The morning’s activities concluded with the attendees participating in one of nine interactive table discussions. Below are 10 evidence-based highlights that were mentioned underscoring success in an externship:

  • Communicate clearly about the expectations for an externship between student and university and student and clinical site.
  • Remember the extern is still a student.
  • Create a positive environment.
  • Provide daily feedback (if possible) and scheduled evaluations.
  • Develop a handbook and common forms for externship.
  • Facilitate growth in the development of the whole person.
  • Prepare students for entry-level practice across the scope of audiology.
  • Encourage preceptor training.
  • Encourage students to be active in the profession.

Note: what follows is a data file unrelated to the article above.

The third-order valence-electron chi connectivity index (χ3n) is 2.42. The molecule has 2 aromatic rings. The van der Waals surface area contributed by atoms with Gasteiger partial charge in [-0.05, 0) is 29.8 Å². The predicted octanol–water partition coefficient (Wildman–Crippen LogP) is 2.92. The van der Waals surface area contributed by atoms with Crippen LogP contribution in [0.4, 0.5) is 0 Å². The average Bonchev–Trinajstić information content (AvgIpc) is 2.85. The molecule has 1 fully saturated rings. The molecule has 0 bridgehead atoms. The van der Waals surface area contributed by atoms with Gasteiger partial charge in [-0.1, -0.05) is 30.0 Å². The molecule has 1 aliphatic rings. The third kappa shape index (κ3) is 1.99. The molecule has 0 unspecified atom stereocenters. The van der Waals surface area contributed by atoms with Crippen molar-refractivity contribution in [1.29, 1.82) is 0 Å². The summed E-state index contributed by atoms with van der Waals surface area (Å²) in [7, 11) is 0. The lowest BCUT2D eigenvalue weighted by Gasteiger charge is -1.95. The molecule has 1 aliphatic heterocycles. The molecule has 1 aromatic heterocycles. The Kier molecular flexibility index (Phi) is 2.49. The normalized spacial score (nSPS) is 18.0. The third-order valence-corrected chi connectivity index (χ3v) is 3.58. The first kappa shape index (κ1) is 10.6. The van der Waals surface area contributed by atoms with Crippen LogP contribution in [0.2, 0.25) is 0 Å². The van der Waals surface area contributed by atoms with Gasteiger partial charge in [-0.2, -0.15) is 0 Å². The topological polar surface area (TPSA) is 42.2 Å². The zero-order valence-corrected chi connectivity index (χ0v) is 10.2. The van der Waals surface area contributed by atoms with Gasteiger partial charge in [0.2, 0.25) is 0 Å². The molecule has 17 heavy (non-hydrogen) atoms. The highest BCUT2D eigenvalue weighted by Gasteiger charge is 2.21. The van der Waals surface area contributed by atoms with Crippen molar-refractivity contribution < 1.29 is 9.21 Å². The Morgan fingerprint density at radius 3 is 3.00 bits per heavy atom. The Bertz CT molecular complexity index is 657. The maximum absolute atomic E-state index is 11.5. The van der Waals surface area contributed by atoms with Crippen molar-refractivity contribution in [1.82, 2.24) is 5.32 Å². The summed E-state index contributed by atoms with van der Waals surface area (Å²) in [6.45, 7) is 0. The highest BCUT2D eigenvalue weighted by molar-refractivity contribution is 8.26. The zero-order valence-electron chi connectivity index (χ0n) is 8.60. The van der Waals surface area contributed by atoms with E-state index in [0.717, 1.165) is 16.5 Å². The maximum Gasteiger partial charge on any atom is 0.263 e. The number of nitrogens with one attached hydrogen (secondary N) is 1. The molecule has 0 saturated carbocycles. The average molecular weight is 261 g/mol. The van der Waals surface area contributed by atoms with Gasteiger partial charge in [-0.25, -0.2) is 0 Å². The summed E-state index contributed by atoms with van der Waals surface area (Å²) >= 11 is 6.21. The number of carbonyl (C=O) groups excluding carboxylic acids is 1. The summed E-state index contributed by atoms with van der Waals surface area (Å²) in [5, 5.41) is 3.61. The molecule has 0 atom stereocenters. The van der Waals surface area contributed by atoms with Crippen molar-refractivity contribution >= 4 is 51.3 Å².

• Encourage life-long learning.

Dr. Gail Whitelaw summarized the morning by highlighting the need for consistency in the immersion experience. Student input in this session provided a strong perspective of addressing needs for the externship. The model presented at the Cleveland Clinic addresses many of the critical needs from a site perspective. Preceptor education, through the Certificate Holder–Audiology Preceptor (CH-AP) program offered by the American Board of Audiology (ABA) and through member programs of CAPCSD provides a unique opportunity to enhance the preceptor-student-university triad experience and offers this type of formal clinical education for the first time in the history of audiology. Dr. Whitelaw also emphasized the need for the development of an action plan regarding issues related to SARA.

The plan is to continue the Clinical Education Forum on an annual basis during AudiologyNOW! and to always include the student perspective. 

Many thanks go to Joshua Huppert, Madison Saunders, Dr. Mark DeRuiter, Dr. Sharon Sandridge, Dr. Gail Whitelaw, Dr. Lisa Hunter, Dr. Ann Eddins, and to Dr. Marshall Hill for their excellent contributions to the program.